The process of transforming light energy into neural impulses that can then be interpreted by the brain.
The human eye is sensitive to only a limited range of radiation, consisting of wavelengths between approximately 400 to 750 nanometers (billionths of a meter).
The full spectrum of visible color is contained within this range, with violet at the low end and red at the high end. Light is converted into neural impulses by the eye, whose spherical shape is maintained by its outermost layer, the sclera. When a beam of light is reflected off an object, it first enters the eye through the cornea, a rounded transparent portion of the sclera that covers the pigmented iris. The iris constricts to control the amount of light entering the pupil, a round opening at the front of the eye. A short distance beyond the pupil, the light passes through the lens, a transparent oval structure whose curved surface bends and focuses the light wave into a narrower beam, which is received by the retina. When the retina receives an image, it is upside down because light rays from the top of the object are focused at the bottom of the retina, and vice versa. This upside-down image must be rearranged by the brain so that objects can be seen right side up. In order for the image to be focused properly, light rays from each of its points must converge at a point on the retina, rather than in front of or behind it. Aided by the surrounding muscles, the lens of the eye adjusts its shape to focus images properly on the retina so that objects viewed at different distances can be brought into focus, a process known as accommodation. As people age, this process is impaired because the lens loses flexibility, and it becomes difficult to read or do close work without glasses.
The retina, lining the back of the eye, consists of ten layers of cells containing photoreceptors (rods and cones) that convert the light waves to neural impulses through a photochemical reaction. Aside from the differences in shape suggested by their names, rod and cone cells contain different light-processing chemicals (photopigments), perform different functions, and are distributed differently within the retina. Cone cells, which provide color vision and enable us to distinguish details, adapt quickly to light and are most useful in adequate lighting. Rod cells, which can pick up very small amounts of light but are not color-sensitive, are best suited for situations in which lighting is minimal. Because the rod cells are active at night or in dim lighting, it is difficult to distinguish colors under these circumstances. Cones are concentrated in the fovea, an area at the center of the retina, whereas rods are found only outside this area and become more numerous the farther they are from it. Thus, it is more difficult to distinguish colors when viewing objects at the periphery of one's visual field.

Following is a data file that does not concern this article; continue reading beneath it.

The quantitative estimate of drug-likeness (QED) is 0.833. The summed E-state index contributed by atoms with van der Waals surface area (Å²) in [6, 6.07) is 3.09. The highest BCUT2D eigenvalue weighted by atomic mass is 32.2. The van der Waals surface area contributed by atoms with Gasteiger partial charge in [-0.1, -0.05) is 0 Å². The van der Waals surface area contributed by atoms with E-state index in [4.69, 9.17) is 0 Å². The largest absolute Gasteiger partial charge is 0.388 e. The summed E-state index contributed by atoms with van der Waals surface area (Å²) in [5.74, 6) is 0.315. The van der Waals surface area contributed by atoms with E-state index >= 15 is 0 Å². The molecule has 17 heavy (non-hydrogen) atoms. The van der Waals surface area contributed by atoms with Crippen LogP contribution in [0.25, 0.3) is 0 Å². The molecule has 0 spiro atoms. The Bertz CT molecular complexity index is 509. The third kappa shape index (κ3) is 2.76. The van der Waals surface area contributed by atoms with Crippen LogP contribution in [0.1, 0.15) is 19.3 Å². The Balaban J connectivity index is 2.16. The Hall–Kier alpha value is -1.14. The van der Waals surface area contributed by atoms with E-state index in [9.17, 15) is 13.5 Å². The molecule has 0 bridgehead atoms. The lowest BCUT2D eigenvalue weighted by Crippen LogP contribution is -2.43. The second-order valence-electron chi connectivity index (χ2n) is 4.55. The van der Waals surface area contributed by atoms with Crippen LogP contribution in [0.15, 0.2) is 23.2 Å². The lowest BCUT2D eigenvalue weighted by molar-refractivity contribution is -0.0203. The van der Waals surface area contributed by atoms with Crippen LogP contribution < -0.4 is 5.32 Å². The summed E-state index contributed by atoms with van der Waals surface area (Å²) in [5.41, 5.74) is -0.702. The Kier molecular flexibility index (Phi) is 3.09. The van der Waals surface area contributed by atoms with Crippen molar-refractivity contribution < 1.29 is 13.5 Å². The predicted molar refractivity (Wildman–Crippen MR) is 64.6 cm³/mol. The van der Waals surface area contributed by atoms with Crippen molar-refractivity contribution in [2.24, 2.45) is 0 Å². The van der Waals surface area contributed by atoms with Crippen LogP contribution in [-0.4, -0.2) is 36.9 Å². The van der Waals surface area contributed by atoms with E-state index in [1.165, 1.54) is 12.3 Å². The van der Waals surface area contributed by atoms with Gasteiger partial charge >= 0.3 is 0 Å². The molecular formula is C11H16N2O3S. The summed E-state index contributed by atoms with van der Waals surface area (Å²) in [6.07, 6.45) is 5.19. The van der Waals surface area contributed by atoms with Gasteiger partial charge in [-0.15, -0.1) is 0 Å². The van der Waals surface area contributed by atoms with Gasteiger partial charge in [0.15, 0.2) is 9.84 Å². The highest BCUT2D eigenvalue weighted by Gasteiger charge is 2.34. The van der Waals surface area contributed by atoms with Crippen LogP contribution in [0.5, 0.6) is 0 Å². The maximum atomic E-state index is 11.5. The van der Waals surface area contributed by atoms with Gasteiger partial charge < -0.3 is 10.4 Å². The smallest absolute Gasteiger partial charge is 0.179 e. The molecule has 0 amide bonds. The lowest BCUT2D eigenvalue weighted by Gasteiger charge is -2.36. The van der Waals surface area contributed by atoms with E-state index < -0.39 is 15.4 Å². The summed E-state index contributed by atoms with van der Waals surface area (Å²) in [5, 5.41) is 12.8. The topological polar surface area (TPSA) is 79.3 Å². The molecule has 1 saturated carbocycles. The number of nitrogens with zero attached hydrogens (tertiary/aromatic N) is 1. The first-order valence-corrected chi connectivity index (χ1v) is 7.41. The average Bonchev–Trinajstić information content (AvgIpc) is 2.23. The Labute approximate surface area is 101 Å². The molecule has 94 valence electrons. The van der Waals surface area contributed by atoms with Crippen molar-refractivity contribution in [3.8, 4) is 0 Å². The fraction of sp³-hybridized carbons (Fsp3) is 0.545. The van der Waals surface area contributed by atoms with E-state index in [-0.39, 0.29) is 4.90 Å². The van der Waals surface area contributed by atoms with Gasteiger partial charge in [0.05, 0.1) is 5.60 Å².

The photoreceptor cells of the retina generate an electrical force that triggers impulses in neighboring bipolar and ganglion cells. These impulses flow from the back layer of retinal cells to the front layer containing the fibers of the optic nerve, which leaves the eye though a part of the retina known as the optic disk. This area, which contains no receptor cells, creates a blind spot in each eye, whose effects are offset by using both eyes together and also by an illusion the brain creates to fill in this area when one eye is used alone. Branches of the optic nerve cross at a junction in the brain in front of the pituitary gland and underneath the frontal lobes called the optic chiasm and ascend into the brain itself. The nerve fibers extend to a part of the thalamus called the lateral geniculate nucleus (LGN), and neurons from the LGN relay their visual input to the primary visual cortex of both the left and right hemispheres of the brain, where the impulses are transformed into simple visual sensations. (Objects in the left visual field are viewed only through the right brain hemisphere, and vice versa.) The primary visual cortex then sends the impulses to neighboring association areas which add meaning or "associations" to them.
Hubel, David. Eye, Brain, and Vision. New York: Scientific American Library, 1987.